The key to the following numbers is to wrap your head around the idea that a 10% rate of inflation will decrease the value of your mortgage debt each year by nature of money being worth less. At the same time, inflation increases the price tag on your property, which is a good thing, especially if you ever decide to sell it.
End of Year 1
Inflation has reduced the Real Loan Amount (RLA) of your mortgage from $1 million to $900,000 (10% subtraction) and increased your real estate value to $1.375 million (10% addition).
End of Year 2
We apply a second round of inflation at the end of year two, leaving a mortgage worth $810,000 and an income property portfolio value of about $1.512 million
End of Year 10
If you continue to follow this process of tracking the inflation effect, we come to the end of a decade of property investing owing only $349,000 on the mortgage, while holding ten properties worth a combined value of well over $2 million.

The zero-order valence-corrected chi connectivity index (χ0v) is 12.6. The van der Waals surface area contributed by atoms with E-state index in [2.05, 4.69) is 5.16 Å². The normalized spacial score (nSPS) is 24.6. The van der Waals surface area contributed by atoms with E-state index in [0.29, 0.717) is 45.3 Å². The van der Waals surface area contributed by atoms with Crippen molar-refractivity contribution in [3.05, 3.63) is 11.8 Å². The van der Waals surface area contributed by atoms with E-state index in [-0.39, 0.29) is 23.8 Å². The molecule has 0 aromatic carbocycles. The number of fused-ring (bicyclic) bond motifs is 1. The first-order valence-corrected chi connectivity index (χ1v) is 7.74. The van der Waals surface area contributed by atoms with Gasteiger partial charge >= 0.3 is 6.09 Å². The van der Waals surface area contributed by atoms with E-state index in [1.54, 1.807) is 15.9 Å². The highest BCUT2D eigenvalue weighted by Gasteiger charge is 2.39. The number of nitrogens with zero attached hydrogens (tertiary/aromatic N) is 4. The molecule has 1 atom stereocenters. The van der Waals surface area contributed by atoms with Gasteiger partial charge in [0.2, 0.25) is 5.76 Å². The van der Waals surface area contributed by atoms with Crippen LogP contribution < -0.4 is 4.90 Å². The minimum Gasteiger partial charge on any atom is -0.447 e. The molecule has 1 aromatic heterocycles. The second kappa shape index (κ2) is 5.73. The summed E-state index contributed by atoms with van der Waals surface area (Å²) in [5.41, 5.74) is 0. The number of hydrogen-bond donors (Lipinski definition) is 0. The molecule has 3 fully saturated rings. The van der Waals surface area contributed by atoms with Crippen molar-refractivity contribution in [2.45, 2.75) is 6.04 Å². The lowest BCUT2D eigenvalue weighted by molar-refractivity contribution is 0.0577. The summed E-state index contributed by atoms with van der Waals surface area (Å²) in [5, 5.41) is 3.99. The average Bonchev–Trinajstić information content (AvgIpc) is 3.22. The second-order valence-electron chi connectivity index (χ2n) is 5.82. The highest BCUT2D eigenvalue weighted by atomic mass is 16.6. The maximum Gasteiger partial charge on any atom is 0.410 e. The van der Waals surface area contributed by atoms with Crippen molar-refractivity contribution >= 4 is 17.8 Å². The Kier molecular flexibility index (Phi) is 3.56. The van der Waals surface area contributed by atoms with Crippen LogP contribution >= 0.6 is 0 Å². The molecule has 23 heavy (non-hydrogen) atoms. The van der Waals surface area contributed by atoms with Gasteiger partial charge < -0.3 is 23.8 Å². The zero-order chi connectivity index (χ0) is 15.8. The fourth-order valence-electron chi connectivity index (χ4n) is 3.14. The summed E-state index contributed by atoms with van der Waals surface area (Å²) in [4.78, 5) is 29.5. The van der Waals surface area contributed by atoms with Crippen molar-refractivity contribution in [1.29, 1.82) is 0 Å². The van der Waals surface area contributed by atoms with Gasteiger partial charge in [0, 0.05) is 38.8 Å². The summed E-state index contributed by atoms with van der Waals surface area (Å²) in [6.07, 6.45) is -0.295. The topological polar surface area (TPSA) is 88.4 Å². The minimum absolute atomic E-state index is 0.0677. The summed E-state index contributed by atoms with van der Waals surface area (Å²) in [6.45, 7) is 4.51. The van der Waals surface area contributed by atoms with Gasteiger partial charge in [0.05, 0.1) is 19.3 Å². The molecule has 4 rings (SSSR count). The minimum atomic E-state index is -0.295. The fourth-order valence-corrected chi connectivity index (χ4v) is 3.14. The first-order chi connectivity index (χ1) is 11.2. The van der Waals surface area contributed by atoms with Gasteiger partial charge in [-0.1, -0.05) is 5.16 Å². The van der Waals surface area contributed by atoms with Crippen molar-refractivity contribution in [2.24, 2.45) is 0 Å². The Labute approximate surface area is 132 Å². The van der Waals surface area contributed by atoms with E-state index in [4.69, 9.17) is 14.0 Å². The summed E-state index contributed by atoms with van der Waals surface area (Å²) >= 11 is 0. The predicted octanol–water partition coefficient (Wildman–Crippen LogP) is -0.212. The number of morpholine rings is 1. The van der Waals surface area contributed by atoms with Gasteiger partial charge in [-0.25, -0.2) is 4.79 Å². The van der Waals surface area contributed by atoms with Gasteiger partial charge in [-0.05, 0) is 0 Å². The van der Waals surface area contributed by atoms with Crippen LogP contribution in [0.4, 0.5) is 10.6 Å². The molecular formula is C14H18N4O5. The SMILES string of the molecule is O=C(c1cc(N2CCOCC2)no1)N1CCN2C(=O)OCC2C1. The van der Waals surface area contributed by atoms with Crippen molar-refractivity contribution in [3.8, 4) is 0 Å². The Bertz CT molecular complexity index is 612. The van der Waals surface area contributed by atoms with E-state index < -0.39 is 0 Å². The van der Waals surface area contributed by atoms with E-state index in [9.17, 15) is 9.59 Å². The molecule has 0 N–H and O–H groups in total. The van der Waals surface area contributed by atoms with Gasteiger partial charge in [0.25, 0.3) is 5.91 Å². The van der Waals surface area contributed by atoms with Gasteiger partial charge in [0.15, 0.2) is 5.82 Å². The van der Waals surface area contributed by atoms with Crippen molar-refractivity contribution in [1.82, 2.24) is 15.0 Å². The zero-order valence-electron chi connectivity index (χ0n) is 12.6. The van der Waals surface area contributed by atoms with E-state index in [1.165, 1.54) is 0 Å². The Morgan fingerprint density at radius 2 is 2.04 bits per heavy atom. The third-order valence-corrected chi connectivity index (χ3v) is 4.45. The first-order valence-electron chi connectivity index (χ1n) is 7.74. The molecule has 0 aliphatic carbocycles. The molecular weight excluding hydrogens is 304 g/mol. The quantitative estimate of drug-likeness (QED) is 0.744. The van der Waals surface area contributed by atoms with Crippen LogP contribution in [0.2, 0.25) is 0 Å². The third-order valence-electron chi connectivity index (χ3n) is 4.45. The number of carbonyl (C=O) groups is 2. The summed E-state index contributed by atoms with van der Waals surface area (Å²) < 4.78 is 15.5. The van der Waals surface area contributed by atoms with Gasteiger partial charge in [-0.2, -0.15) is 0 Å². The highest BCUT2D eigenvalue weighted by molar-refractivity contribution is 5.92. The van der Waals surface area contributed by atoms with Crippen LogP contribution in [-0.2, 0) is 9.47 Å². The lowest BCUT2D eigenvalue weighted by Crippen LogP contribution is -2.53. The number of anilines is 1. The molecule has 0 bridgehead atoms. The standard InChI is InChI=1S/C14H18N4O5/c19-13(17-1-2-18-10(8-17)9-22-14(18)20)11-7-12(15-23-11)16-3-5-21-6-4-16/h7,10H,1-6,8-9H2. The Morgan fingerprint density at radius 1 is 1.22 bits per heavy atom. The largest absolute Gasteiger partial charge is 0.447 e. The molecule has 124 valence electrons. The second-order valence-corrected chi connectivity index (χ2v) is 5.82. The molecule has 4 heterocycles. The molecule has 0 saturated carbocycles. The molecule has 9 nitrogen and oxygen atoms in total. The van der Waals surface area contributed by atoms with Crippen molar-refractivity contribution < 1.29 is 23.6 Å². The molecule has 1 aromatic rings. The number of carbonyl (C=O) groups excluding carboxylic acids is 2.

This is the only form of investing that allows you to profit from inflation. It’s why Jason refers to inflation as the ultimate transferer of wealth, from lenders to borrowers. The bottom line is that, as long as we live in inflationary times, it pays to borrow money.
Roger Salam: The Babe Ruth of Income Property Investing
Following his stint with Tony Robbins, Roger had the (mis)fortune to find himself at the head of a now defunct tech company when the dot.com implosion happened just before the turn of the century. He found himself sitting alone at home, head in hands, watching late night infomercials about real estate investing.